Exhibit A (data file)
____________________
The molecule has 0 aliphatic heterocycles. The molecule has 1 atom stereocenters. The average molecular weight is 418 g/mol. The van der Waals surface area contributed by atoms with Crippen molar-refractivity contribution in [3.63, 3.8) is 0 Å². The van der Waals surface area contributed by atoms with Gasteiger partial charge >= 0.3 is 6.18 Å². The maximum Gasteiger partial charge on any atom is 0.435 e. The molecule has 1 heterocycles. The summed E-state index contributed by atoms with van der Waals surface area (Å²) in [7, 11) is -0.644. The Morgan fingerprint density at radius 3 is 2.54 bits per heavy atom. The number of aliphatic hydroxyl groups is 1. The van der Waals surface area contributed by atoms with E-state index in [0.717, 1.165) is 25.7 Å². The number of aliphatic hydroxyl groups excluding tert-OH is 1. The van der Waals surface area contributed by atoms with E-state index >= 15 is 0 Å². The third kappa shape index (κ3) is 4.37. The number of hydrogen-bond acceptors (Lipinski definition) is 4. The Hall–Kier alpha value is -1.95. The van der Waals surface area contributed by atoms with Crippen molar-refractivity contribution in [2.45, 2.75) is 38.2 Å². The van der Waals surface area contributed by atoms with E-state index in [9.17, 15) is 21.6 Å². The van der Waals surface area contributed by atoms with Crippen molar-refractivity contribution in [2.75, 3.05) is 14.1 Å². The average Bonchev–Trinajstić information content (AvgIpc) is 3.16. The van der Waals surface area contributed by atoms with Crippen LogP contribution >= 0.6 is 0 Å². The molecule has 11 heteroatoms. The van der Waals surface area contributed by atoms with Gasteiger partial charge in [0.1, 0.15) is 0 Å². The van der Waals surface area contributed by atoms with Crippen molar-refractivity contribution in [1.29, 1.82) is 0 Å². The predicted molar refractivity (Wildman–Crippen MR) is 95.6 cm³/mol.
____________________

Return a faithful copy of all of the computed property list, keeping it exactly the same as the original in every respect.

The molecule has 0 aliphatic heterocycles. The molecule has 1 atom stereocenters. The average molecular weight is 418 g/mol. The van der Waals surface area contributed by atoms with Crippen molar-refractivity contribution in [3.63, 3.8) is 0 Å². The van der Waals surface area contributed by atoms with Gasteiger partial charge >= 0.3 is 6.18 Å². The maximum Gasteiger partial charge on any atom is 0.435 e. The molecule has 1 heterocycles. The summed E-state index contributed by atoms with van der Waals surface area (Å²) in [7, 11) is -0.644. The Morgan fingerprint density at radius 3 is 2.54 bits per heavy atom. The number of aliphatic hydroxyl groups is 1. The van der Waals surface area contributed by atoms with E-state index in [0.717, 1.165) is 25.7 Å². The number of aliphatic hydroxyl groups excluding tert-OH is 1. The van der Waals surface area contributed by atoms with E-state index >= 15 is 0 Å². The third kappa shape index (κ3) is 4.37. The number of hydrogen-bond acceptors (Lipinski definition) is 4. The Hall–Kier alpha value is -1.95. The van der Waals surface area contributed by atoms with Crippen molar-refractivity contribution in [2.45, 2.75) is 38.2 Å². The van der Waals surface area contributed by atoms with E-state index in [9.17, 15) is 21.6 Å². The van der Waals surface area contributed by atoms with Crippen molar-refractivity contribution in [2.75, 3.05) is 14.1 Å². The average Bonchev–Trinajstić information content (AvgIpc) is 3.16. The van der Waals surface area contributed by atoms with Crippen LogP contribution >= 0.6 is 0 Å². The molecule has 11 heteroatoms. The van der Waals surface area contributed by atoms with Gasteiger partial charge in [0.1, 0.15) is 0 Å². The van der Waals surface area contributed by atoms with Crippen molar-refractivity contribution in [1.29, 1.82) is 0 Å². The predicted molar refractivity (Wildman–Crippen MR) is 95.6 cm³/mol.